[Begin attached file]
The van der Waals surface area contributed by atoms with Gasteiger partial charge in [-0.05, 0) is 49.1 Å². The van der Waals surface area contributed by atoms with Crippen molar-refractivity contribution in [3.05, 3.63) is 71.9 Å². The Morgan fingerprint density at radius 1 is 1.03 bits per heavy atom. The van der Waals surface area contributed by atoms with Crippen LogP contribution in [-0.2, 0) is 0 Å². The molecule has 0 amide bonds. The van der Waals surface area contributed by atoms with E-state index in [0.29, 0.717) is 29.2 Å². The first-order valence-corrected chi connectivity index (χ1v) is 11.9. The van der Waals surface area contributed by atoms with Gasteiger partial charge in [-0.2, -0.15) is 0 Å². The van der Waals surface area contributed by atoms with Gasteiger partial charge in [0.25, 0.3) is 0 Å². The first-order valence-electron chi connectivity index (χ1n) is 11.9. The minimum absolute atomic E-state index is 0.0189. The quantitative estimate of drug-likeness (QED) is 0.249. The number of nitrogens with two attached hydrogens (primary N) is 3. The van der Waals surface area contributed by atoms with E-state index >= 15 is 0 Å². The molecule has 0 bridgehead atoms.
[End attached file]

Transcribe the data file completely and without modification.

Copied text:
The van der Waals surface area contributed by atoms with Gasteiger partial charge in [-0.05, 0) is 49.1 Å². The van der Waals surface area contributed by atoms with Crippen molar-refractivity contribution in [3.05, 3.63) is 71.9 Å². The Morgan fingerprint density at radius 1 is 1.03 bits per heavy atom. The van der Waals surface area contributed by atoms with Crippen LogP contribution in [-0.2, 0) is 0 Å². The molecule has 0 amide bonds. The van der Waals surface area contributed by atoms with E-state index in [0.29, 0.717) is 29.2 Å². The first-order valence-corrected chi connectivity index (χ1v) is 11.9. The van der Waals surface area contributed by atoms with Gasteiger partial charge in [-0.2, -0.15) is 0 Å². The van der Waals surface area contributed by atoms with Gasteiger partial charge in [0.25, 0.3) is 0 Å². The first-order valence-electron chi connectivity index (χ1n) is 11.9. The minimum absolute atomic E-state index is 0.0189. The quantitative estimate of drug-likeness (QED) is 0.249. The number of nitrogens with two attached hydrogens (primary N) is 3. The van der Waals surface area contributed by atoms with E-state index >= 15 is 0 Å². The molecule has 0 bridgehead atoms.